UBC Faculty Research and Publications

Maternal postpartum corticosterone and fluoxetine differentially affect adult male and female offspring on anxiety-like behavior, stress reactivity, and hippocampal neurogenesis Gobinath, Aarthi R.; Workman, Joanna L.; Chow, Carmen; Lieblich, Stephanie E.; Galea, Liisa A. M.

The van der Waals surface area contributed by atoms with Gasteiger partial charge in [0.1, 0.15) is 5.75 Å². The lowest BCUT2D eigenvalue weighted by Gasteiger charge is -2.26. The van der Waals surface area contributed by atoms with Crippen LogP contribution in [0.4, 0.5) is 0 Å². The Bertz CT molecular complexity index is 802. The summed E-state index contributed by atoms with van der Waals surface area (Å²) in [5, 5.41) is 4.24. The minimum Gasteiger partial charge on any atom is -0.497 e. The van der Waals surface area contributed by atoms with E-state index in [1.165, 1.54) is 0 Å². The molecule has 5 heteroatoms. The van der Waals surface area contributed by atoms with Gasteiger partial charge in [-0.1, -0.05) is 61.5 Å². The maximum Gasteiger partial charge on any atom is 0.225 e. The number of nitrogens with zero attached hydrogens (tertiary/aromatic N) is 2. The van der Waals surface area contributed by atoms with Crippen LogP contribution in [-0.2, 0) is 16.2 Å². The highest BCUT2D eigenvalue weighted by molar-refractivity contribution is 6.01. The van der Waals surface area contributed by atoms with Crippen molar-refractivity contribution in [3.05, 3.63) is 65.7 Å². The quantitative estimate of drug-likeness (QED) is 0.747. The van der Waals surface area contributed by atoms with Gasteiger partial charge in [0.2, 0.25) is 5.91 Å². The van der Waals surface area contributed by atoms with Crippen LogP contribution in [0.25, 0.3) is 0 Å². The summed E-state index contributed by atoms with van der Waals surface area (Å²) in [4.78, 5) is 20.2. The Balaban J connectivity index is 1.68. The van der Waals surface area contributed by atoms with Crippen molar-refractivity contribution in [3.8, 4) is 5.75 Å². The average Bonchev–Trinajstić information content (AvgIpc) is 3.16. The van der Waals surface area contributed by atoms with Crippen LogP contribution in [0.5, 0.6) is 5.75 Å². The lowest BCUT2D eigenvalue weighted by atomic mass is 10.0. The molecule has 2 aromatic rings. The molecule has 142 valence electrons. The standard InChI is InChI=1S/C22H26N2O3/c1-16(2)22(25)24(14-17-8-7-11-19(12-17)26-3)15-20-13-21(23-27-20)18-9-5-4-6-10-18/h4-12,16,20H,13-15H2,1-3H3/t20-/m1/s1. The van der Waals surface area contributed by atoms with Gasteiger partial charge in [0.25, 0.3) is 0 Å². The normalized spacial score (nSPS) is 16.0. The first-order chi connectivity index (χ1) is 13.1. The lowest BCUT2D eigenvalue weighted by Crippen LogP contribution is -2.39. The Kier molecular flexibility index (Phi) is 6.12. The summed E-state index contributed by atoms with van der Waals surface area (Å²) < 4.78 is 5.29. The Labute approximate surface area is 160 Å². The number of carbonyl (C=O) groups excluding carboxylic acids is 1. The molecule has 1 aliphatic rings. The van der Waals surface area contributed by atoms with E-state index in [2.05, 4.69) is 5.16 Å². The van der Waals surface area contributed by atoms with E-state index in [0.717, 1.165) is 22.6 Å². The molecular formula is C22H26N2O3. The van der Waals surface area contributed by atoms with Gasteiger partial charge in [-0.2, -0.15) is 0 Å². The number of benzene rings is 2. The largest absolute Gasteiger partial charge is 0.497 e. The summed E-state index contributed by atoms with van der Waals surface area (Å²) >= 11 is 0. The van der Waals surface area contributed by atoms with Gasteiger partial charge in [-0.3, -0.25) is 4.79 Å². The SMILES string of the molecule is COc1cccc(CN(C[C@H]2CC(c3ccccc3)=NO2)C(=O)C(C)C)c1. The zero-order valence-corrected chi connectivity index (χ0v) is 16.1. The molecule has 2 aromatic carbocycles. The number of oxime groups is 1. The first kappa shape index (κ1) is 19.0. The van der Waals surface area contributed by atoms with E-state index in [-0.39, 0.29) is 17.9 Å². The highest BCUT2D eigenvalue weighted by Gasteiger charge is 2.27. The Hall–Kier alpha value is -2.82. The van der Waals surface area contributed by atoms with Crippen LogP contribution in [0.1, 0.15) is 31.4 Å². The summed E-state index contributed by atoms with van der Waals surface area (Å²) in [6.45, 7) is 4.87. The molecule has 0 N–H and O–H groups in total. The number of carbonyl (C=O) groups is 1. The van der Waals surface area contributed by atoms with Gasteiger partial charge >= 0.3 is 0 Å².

Postpartum depression (PPD) affects approximately 15% of mothers, disrupts maternal care, and represents a form of early life adversity for the developing offspring. Intriguingly, male and female offspring are differentially vulnerable to the effects of postpartum depression. Antidepressants, such as fluoxetine, are commonly prescribed for treating postpartum depression. However, fluoxetine can reach offspring via breast milk, raising serious concerns regarding the long-term consequences of infant exposure to fluoxetine. The goal of this study was to examine the long-term effects of maternal postpartum corticosterone (CORT, a model of postpartum stress/depression) and concurrent maternal postpartum fluoxetine on behavioral, endocrine, and neural measures in adult male and female offspring. Female Sprague-Dawley dams were treated daily with either CORT or oil and fluoxetine or saline from postnatal days 2-23, and offspring were weaned and left undisturbed until adulthood. Here we show that maternal postpartum fluoxetine increased anxiety-like behavior and impaired hypothalamic-pituitary-adrenal (HPA) axis negative feedback in adult male, but not female, offspring. Furthermore, maternal postpartum fluoxetine increased the density of immature neurons (doublecortin-expressing) in the hippocampus of adult male offspring but decreased the density of immature neurons in adult female offspring. Maternal postpartum CORT blunted HPA axis negative feedback in males and tended to increase density of immature neurons in males but decreased it in females. These results indicate that maternal postpartum CORT and fluoxetine can have long-lasting effects on anxiety-like behavior, HPA axis negative feedback, and adult hippocampal neurogenesis and that adult male and female offspring are differentially affected by these maternal manipulations.

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